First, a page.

Mwai Kibaki: Complicated but devoted public servant

May 1976: Finance Minister Mwai Kibaki [centre] and assistant Dan Amayo among delegates at UNCTAD conference [File]

Depending on where one stands, history will judge the late President Mwai Kibaki either kindly or harshly for his life and service to Kenyans. I choose to remember him as the quintessential but contradictory public servant that he was.

I believe every citizen, politician and public servant ought to emulate Kibaki’s positive legacy in his five decades of public service while taking caution of his failures and learning from the costly lessons.

When he died on April 22, social media lit up with file footage, paying tribute to his life and times as a national leader, politician and public servant. One, in particular, caught my attention. Kibaki was speaking in Vihiga District on the issue of family planning, at an event he presided over as Finance and Development Minister in 1978.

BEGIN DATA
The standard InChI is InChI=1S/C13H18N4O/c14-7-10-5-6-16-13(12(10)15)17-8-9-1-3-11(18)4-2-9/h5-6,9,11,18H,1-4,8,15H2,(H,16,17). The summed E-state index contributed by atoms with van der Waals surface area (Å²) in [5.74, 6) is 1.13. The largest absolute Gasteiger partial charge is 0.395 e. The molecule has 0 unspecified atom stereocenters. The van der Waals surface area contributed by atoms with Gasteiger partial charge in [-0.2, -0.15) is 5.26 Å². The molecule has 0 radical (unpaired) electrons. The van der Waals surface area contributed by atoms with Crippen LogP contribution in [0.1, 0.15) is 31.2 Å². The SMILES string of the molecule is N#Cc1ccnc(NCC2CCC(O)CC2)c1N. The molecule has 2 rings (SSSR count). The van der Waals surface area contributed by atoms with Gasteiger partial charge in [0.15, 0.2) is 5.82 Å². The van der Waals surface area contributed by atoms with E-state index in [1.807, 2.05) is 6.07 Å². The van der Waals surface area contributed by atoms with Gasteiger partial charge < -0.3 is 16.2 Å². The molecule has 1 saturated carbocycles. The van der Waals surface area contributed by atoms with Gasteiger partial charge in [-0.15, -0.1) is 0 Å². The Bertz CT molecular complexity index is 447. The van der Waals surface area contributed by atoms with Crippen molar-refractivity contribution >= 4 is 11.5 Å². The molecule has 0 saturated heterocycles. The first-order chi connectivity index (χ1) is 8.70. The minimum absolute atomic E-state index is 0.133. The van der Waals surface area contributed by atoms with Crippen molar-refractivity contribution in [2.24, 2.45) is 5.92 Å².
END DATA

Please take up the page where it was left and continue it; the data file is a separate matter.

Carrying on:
He spoke in detail on the importance of family planning in the drafting of other factors of production in the economy, and its embodiment as an aspect of human freedom for the Kenyan people and their future generations.

In those two minutes, I saw an intelligent, deliberate, eager and model public servant who had risen through the ranks from being a lecturer at Makerere University in Uganda, to become a strategist in Kenya’s liberation movement, MP, assistant minister, Cabinet minister and eventually Vice President.